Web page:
This book deals with the impact of the Reformation debate in Germany on the most prominent intellectual movement of the time: humanism Although it is true that humanism influenced the course of the Reformation, says Erika Rummel, the dynamics of the relationship are better described by saying that humanism was co-opted, perhaps even exploited, in the religious debate.
Jean-François Lyotard is generally acknowledged as the theoretical spokesperson for postmodernism. In 1979, his seminal work _The Postmodern Condition_ challenged the presumption and orientation of modern political philosophy. In particular, Lyotard repudiated the notion of grand narratives and promoted a postmodern acceptance of difference and variety and a skepticism towards unifying metatheories. Yet _The Postmodern Condition_ is just one work by a prolific author whose life and work involved close theoretical engagement with Kant, Hegel and Marx and who played a (...) prominent role in the events in Paris of May 1968. This study combines a careful reading of Lyotard's texts with a critical review of his theoretical ploys to demonstrate the incapacity of theory. Lyotard's variety of styles, ranging from the incandescent _Libidinal Economy_ to the economical lucidity of _The Differend_, are recognized as posing questions for those who defend the rationality of the _status quo_ and for those who undertake general critiques of society. In this book, Gary Browning takes issue with Lyotard's approach to Hegel and Marx and his generalized notion of social development as proceeding according to a one-dimensional, instrumentalist logic. Nevertheless, Lyotard is shown to be a disturbing theorist who challenged the assumptions of classic theorists of modernity as well as opposing mainstream attitudes prevalent in contemporary political theory. (shrink)
I want to see the concert, but I don’t want to take the long drive. Both of these desire ascriptions are true, even though I believe I’ll see the concert if and only if I take the drive.Yet they, and strongly conflicting desire ascriptions more generally, are predicted incompatible by the standard semantics, given two standard constraints. There are two proposed solutions. I argue that both face problems because they misunderstand how what we believe influences what we desire. I then (...) sketch my own solution: a coarse-worlds semantics that captures the extent to which belief influences desire. My semantics models what I call some-things-considered desire. Considering what the concert would be like, but ignoring the drive, I want to see the concert; considering what the drive would be like, but ignoring the concert, I don’t want to take the drive. (shrink)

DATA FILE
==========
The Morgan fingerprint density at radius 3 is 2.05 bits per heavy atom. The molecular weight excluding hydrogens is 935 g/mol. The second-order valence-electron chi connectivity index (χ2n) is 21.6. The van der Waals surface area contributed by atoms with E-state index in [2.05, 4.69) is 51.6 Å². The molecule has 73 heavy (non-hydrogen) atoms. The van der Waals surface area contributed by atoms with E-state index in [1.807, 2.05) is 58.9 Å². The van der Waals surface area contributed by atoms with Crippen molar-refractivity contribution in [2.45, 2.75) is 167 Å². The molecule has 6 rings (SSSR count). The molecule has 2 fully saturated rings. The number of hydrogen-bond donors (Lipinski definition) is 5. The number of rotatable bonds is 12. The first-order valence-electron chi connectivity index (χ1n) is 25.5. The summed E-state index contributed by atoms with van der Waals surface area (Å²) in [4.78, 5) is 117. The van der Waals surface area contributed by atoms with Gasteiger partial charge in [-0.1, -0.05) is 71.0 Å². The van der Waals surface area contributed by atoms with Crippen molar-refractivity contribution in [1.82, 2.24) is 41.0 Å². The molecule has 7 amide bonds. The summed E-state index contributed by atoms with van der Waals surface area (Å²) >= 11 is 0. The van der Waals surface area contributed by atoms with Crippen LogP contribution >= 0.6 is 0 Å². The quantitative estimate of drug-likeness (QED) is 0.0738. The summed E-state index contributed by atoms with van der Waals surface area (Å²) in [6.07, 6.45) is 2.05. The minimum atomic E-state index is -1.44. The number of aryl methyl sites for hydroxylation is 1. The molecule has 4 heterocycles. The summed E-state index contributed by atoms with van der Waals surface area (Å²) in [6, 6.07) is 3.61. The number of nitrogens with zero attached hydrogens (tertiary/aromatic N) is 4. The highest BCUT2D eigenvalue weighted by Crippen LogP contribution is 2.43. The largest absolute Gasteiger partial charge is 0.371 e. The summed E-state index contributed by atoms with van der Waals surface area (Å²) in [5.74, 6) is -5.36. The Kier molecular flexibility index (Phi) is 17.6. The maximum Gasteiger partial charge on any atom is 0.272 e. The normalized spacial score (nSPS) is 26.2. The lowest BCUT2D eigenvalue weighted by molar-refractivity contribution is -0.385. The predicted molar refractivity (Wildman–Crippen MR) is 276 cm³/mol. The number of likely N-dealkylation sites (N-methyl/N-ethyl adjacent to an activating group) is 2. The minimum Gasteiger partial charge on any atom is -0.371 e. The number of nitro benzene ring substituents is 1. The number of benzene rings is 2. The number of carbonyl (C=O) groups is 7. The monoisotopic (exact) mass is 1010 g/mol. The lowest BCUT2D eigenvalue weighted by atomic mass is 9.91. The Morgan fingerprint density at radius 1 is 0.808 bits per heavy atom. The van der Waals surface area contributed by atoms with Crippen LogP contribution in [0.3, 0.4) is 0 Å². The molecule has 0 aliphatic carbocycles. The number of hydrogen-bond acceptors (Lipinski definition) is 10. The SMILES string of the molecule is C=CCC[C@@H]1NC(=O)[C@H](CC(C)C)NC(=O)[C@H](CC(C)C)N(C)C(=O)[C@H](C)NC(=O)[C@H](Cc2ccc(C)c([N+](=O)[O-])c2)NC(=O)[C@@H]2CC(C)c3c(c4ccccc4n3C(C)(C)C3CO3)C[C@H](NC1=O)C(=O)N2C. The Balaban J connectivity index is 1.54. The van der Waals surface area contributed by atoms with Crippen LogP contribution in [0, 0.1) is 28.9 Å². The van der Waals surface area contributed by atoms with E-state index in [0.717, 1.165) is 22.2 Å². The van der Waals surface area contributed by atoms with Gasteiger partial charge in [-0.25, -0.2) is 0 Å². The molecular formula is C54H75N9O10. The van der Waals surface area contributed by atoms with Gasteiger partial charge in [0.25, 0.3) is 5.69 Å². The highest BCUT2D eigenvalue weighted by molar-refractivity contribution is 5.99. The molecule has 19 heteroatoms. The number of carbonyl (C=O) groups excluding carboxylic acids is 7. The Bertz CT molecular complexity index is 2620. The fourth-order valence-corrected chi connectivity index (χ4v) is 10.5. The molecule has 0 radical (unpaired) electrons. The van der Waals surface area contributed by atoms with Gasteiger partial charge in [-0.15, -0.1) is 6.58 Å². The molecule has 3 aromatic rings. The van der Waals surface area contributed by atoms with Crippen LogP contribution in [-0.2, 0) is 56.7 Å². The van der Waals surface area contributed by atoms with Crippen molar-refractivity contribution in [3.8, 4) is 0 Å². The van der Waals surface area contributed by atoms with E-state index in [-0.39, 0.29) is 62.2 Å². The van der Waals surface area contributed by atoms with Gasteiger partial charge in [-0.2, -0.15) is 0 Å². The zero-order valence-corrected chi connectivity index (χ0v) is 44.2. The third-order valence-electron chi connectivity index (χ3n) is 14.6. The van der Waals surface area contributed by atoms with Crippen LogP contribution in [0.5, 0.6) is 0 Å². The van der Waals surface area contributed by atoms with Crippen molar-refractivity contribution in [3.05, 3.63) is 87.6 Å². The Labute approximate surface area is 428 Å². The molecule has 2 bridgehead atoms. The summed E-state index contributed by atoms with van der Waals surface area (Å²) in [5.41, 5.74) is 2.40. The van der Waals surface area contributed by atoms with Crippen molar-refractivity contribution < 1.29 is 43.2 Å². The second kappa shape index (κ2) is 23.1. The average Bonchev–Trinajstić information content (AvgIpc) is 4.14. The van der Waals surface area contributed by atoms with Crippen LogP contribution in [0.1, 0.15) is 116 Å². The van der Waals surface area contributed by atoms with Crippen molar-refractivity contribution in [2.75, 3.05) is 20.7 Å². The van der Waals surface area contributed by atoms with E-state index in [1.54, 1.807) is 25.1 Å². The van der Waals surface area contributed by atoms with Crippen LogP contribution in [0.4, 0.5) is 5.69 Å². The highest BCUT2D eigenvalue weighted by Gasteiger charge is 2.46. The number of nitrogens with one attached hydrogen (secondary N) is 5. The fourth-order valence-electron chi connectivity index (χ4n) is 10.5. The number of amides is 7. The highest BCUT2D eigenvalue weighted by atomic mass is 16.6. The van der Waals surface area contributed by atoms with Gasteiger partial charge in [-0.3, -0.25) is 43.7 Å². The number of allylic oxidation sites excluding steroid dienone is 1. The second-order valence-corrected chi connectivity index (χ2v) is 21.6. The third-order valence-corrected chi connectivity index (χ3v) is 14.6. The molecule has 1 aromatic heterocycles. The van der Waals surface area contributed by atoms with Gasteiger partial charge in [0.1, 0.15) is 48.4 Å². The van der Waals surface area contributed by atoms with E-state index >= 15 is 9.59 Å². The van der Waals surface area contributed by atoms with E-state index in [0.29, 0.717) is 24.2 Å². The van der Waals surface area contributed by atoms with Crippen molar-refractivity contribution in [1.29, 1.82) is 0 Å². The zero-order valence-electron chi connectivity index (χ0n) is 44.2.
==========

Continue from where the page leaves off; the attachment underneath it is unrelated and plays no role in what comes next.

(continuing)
In his book Philosophy of Right Hegel has criticized Kant´s moral philosophy negatively, labeling it as an “empty formalism”. As a matter of fact, Kantian concepts such as good will, categorical imperative and duty are rejected by Hegel because he considers them formal, empty and unilateral. In spite of this, by means of a scrutiny of Hegel’s argument it can be thought that such a criticism is only based upon Kant’s Groundwork of the Metaphysics of Moral. Therefore, Hegel has a (...) partial interpretation of Kant’s moral philosophy. To show this, I will first present the three concepts at issue, then I will expose Hegel’s critic to these concepts, and finally I will show some other elements in Kantian moral philosophy that allow us to reconsider Hegel’s critic. This is done in order to show that Kant’s moral philosophy is neither empty nor unilateral, despite being formal, like Hegel’s thought. (shrink)